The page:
Our response to a reporter!

1. When did the idea surface? Was there a trigger?

March 12th 2020, a few of us were discussing how India doesn’t have a single source of information and maybe we can do something about it.

We bought the domain covid19india.org, created a Google Sheet and manually entered the data with the source. The original dashboard was very primitive, a single page with a map and a table with just the state data. We were following an open source covid tracker made to track cases in Japan covid19japan.com and was inspired by them.

2. How much time and how many people did it take to put the API and site together?

The initial idea was to keep the Sheet public with edit access to few and view access to everyone. The website pulled the data directly from the sheet. And anyone could verify the source of the data. But within a week we had too many visitors and the traffic on Google Sheets was not letting us edit or fetch data from the sheet. One of the developers did some ‘jugaad’ to keep the data along with the code so that we can serve the site directly from Github without any server costs. Hence the api repository was born (https://github.com/covid19india/api/). We made the Sheet private, but kept the api repository in sync with the data in Google sheet using github actions. Every 10 minutes there is a script running on github actions to fetch data from the sheets and dump in the github repository. https://github.com/covid19india/api/actions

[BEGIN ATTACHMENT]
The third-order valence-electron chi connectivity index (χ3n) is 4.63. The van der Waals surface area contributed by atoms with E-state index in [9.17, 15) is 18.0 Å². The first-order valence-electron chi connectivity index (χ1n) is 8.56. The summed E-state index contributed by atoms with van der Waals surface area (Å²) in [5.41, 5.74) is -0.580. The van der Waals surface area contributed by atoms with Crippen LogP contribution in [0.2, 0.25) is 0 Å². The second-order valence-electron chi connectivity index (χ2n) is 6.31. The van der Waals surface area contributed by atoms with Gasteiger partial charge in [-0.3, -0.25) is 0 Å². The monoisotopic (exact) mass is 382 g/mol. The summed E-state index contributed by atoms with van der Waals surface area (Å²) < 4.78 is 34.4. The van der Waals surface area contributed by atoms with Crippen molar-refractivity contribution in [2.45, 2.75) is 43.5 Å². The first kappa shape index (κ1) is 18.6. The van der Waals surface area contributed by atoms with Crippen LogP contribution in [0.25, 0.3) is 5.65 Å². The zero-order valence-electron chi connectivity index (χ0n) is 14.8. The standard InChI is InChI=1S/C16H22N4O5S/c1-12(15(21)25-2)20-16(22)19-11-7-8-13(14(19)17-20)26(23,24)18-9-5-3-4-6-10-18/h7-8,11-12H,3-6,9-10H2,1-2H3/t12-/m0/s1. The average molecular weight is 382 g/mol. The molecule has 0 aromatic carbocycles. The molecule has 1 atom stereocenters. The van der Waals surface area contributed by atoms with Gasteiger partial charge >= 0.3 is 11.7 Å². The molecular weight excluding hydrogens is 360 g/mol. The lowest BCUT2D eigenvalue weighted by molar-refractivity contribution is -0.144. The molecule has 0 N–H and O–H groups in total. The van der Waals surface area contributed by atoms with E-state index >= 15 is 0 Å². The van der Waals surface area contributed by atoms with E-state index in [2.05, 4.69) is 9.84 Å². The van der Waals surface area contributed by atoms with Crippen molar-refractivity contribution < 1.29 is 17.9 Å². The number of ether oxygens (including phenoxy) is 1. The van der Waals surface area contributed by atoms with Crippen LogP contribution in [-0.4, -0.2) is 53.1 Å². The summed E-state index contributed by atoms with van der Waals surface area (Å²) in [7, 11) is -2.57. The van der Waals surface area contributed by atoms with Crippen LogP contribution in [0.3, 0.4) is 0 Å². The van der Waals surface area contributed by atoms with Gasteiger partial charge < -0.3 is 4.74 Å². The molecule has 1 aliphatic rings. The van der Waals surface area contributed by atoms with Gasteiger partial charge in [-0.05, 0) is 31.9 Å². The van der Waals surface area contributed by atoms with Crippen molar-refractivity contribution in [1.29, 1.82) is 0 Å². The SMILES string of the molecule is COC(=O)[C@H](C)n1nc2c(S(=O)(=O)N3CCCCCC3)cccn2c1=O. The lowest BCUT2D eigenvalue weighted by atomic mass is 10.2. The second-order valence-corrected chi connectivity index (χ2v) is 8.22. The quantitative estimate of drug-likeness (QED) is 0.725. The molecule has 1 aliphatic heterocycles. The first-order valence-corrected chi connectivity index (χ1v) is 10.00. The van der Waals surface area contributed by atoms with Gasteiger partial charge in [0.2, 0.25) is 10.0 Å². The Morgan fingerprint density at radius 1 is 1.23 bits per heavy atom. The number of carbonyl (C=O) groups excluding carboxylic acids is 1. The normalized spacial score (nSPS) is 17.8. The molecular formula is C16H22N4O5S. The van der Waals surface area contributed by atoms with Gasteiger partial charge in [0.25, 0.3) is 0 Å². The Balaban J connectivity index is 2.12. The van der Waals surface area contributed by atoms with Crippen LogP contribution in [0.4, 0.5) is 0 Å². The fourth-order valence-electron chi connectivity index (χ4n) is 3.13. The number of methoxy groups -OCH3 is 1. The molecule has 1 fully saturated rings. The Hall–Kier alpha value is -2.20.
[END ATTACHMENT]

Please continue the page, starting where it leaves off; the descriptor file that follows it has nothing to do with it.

First 5-10 volunteers joined our Ops group and everything was managed by them. Within a week, thousands of volunteers joined the Ops group and pitched in. Several groups were bifurcated from the Ops group to handle several functions. Right now around 25 volunteers regularly monitor press releases and official twitter handles to gather, structure and input data to the Google sheet. Large number of developers continue to contribute through Github. Number of contributors stands at 97 at the moment.

Apart from these there are 3 bots that monitor sources and automate some of the processes.

3. How are server costs met? Have operational costs risen since you started?

We do not have a server or a conventional database. All our data is in Google Sheets and a copy of it parsed to a machine readable and human readable format to the api repository using Github actions. Since serving static pages from GitHub is free of cost. We have served over 2B page-views in the first 2 months since inception.


The only real cost we had so far is the domain cost: Rs.965

4. Who takes care of the backend and performance?

We do not have a backend as such. Everything is served directly as github pages. The data is packed optimally so that our dashboard and other analysts can make use of the data without much preprocessing from their side.

5. It must have become exceedingly more challenging lately, with cases rising exponentially.
How do you guys deal with such pressures? Did it take a while to identify the right and reliable sources? UP, for instance, does not seem to have any?

Most of the states have dashboards or press releases. Some are through websites, some on twitter. Of late we have started to use these dashboards to capture the data using scripts. We run these scripts every few hours or whenever someone notifies us of a change in numbers. These scripts use the state dashboards and give us the district number. These numbers are then vetted by one of the data ops volunteers and the sheet entries are made. For some of the bulletins that come in the form of pics (UP, Bihar), we are using OCR to calculate the data that needs to be added to sheets. These are run only once a day to get the data since most of these bulletins are released once a day. UP specifically gives out a pic to the media over whatsapp which we do OCR on.

6. How many volunteers do you have right now? Are they from across states and from various professions? How do you zero in on your volunteers, because all the work needs specialised knowledge?